Well Trained

Once-upon-a-time trains ran from town to town here just as they do in Europe, local trains. When I was an elementary school kid, they were still running in places, and one of them was between the suburb of Denver where I lived — Englewood — and the next town — Littleton. Of course, Englewood and Littleton had been towns in their own right, until Denver pushed itself out to the netherlands.

All through the San Luis Valley are attractive turn of the 20th century buildings, most painted yellow and brown, all of them sitting beside the railroad tracks. The little depot in Monte Vista is a pretty one. I wish the trains ran now because if they did, I’d probably go to my high school reunion.

Parked tank cars by the golf course are good hiding places for deer…


Now many of the tracks around here are privately owned and maintained. They are rented out for $$$$$ to house coal cars for the most part. There are also three historical trains in the area, one of which, the Rio Grande Scenic Railroad, runs cars from the City of New Orleans. It runs from Alamosa to a little spot up in the Sangre de Cristos where there’s a concert stage. I took that journey with friends the first summer I lived here to hear John McCutcheon. It was a beautiful trip and we bought fancy seats on the train so it was pretty plush. The other two trains are the Cumbres/Toltec that goes over a breathtaking mountain pass but costs $$$, and the Durango/Silverton — probably the most famous of these old trains. It goes through amazing scenery as well.

I think my favorite train of this nature was in California and it was actually pretty lame. The Southern Pacific. It goes out of an old train yard in Campo, CA, a dusty small town south east of San Diego not far from Tecate, Mexico. The prices to ride this are more along the $ lines. It was fun to take the stepsons and niece on this train (fun for me) and I dimly remember maybe having taken students. For a while it crossed the border into Mexico — its original route, but when GWB put up the giant border fence, it ran to the fence. That was a little grim, actually, seeing a giant, black fence stretched across rugged terrain in the middle of nowhere. There are so many amazing attractions in Southern California, that this little train museum in the desert struck me as a version of “the little engine that could.” It can’t, but it’s still there. šŸ™‚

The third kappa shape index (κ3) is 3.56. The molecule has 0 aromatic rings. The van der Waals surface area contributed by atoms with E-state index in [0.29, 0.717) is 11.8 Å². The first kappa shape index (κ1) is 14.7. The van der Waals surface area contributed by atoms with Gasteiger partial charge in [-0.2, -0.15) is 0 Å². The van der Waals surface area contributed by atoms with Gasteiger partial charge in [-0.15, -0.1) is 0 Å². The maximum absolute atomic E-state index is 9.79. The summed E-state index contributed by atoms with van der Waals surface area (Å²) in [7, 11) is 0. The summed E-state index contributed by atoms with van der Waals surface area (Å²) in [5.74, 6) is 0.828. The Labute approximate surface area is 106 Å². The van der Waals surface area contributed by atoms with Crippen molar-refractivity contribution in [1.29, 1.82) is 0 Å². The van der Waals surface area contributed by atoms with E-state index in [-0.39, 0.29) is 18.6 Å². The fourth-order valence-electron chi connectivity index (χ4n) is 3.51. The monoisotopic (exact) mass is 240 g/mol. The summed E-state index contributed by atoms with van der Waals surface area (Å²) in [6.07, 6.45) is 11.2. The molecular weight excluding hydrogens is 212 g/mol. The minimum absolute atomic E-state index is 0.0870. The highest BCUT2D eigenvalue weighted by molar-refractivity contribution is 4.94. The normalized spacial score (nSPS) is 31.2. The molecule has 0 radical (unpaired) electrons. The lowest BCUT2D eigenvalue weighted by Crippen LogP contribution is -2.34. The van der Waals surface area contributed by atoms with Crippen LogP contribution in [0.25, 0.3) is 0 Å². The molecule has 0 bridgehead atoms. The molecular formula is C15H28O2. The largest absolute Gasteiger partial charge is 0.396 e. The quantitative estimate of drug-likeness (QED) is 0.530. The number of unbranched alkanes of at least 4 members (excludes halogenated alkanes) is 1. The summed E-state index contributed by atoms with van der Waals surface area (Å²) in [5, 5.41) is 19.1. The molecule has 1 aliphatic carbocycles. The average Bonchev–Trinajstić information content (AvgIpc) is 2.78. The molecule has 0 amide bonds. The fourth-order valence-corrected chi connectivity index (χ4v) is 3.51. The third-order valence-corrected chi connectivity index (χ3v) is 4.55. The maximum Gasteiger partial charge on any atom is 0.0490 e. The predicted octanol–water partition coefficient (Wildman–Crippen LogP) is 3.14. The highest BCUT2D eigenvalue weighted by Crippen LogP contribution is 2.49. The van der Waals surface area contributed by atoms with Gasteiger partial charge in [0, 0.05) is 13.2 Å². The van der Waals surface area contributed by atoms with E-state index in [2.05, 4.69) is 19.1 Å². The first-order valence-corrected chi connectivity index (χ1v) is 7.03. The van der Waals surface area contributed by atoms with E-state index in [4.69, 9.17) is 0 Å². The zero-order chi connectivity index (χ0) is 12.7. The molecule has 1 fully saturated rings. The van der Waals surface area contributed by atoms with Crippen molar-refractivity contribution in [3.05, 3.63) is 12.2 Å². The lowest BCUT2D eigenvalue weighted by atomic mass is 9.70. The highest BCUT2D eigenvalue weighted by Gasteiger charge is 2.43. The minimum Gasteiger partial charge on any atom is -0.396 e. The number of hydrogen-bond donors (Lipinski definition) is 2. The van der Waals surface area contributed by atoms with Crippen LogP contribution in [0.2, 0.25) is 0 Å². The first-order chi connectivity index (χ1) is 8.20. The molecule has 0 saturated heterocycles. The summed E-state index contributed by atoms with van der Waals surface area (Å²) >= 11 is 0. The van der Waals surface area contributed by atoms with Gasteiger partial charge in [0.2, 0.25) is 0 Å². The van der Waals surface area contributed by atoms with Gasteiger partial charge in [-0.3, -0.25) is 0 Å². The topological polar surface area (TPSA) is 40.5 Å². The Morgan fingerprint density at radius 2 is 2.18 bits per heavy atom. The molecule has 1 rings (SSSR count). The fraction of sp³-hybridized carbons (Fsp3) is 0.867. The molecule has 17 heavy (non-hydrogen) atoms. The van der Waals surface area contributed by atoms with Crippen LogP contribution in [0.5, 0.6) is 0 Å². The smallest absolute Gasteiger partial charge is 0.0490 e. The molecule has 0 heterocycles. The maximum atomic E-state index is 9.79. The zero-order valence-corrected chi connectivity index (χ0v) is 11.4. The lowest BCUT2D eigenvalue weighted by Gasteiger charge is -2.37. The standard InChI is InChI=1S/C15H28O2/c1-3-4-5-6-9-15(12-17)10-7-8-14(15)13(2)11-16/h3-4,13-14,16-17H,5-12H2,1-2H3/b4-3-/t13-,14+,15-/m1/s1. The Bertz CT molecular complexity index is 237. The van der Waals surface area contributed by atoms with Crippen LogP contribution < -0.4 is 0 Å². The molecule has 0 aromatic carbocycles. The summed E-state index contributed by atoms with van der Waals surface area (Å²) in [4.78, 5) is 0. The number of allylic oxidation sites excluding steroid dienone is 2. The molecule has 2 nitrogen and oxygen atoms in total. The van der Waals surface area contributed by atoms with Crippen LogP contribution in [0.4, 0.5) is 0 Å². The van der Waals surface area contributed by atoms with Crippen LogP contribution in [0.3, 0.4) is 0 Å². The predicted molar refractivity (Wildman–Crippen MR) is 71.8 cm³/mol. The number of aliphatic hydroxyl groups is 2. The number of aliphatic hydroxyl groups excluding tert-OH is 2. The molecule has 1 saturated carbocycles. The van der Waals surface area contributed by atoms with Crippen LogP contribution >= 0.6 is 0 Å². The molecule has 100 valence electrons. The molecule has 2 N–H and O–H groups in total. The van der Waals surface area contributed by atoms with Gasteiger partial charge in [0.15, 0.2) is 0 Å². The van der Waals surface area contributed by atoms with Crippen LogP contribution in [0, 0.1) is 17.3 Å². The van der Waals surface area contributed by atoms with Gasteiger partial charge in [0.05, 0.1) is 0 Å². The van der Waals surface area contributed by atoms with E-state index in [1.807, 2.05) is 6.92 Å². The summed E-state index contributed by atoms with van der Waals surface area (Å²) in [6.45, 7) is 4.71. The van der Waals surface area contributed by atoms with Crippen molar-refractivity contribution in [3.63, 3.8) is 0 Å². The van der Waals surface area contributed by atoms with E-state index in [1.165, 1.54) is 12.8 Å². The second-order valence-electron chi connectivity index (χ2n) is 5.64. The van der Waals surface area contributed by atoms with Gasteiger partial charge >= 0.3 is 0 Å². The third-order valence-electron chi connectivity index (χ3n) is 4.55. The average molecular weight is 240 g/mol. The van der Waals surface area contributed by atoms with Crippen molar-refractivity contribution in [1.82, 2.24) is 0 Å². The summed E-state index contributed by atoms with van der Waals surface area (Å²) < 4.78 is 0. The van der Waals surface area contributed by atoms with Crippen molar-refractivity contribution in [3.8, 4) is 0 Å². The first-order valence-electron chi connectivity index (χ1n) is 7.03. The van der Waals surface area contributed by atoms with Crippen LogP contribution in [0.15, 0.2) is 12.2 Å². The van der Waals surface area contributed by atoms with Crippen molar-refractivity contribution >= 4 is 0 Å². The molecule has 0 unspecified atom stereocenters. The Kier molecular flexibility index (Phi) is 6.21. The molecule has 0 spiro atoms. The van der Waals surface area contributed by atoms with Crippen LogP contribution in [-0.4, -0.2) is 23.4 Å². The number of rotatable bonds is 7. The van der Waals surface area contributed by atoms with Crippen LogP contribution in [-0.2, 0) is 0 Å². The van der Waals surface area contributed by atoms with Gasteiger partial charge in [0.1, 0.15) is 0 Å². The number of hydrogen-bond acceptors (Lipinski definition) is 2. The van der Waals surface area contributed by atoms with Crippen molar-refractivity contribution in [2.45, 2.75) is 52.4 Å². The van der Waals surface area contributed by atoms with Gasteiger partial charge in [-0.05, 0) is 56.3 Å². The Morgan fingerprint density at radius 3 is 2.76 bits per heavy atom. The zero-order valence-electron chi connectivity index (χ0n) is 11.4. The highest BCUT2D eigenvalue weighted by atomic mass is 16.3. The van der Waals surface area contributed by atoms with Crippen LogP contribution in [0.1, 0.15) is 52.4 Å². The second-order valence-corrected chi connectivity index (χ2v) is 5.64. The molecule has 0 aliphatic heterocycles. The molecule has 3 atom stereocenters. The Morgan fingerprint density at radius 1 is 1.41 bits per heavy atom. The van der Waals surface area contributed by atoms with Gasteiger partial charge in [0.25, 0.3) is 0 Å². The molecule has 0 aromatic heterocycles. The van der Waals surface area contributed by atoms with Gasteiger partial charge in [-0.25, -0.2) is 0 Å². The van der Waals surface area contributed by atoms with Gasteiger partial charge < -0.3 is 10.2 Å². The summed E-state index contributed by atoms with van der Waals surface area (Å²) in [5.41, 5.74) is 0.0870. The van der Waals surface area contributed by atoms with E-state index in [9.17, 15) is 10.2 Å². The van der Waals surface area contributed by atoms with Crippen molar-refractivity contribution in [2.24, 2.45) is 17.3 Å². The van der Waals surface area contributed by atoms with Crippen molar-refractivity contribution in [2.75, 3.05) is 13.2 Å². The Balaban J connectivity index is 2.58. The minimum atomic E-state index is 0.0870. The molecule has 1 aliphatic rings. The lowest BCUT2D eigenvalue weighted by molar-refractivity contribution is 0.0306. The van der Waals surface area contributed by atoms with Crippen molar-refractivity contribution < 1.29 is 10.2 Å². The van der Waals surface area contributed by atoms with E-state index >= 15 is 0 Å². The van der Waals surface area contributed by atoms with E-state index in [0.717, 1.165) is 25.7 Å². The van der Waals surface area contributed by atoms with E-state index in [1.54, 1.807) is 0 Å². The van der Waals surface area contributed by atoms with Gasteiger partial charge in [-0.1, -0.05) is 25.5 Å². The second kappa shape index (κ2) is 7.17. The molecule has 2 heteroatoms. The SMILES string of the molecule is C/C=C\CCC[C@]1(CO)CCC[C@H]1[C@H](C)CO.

Campo Train and a little of the landscape

My neighbor, Bob, Elizabeth’s husband, is a serious and legit train guy. He has bought and restored entire cars. His brother owns long lengths of track in the San Luis Valley. A little train used to run from South Fork nearly all the way to Creede on the old narrow gauge. Stupid me, I put off riding it until I was settled, so even though I was in South Fork for a month before moving into Monte Vista, I didn’t ride it. I didn’t know that the next year would be its last year. BUT, Elizabeth took me up to follow the little train on its last run. There’s a little conversation about my phone case which looks like a box of watercolors.

11 thoughts on “Well Trained

  1. I love the sound of the train whistle, more like a horn these days. It holds a certain nostalgia. Most of my experience growing up was riding the Toronto Subway or the Go Train. Once I travelled by train from N. Ontario to Kamloops BC. Sat up in the bubble car looking at the night sky.

    • That must have been so beautiful. Riding the train to Denver from Omaha when I was a little kid, we got to sit in the bubble car (called the Vista Dome) on the California Zephyr. I don’t remember looking up at the night sky and now I wish I had.

  2. I rode an overnight train through Mexico in an old Pullman car. It was perfect! A couch with a reading lamp. The couch folded out to a bed and the lamp remained at the perfect height. Just enough room for a sink to wash up. It was like home away from home for 12 hours.

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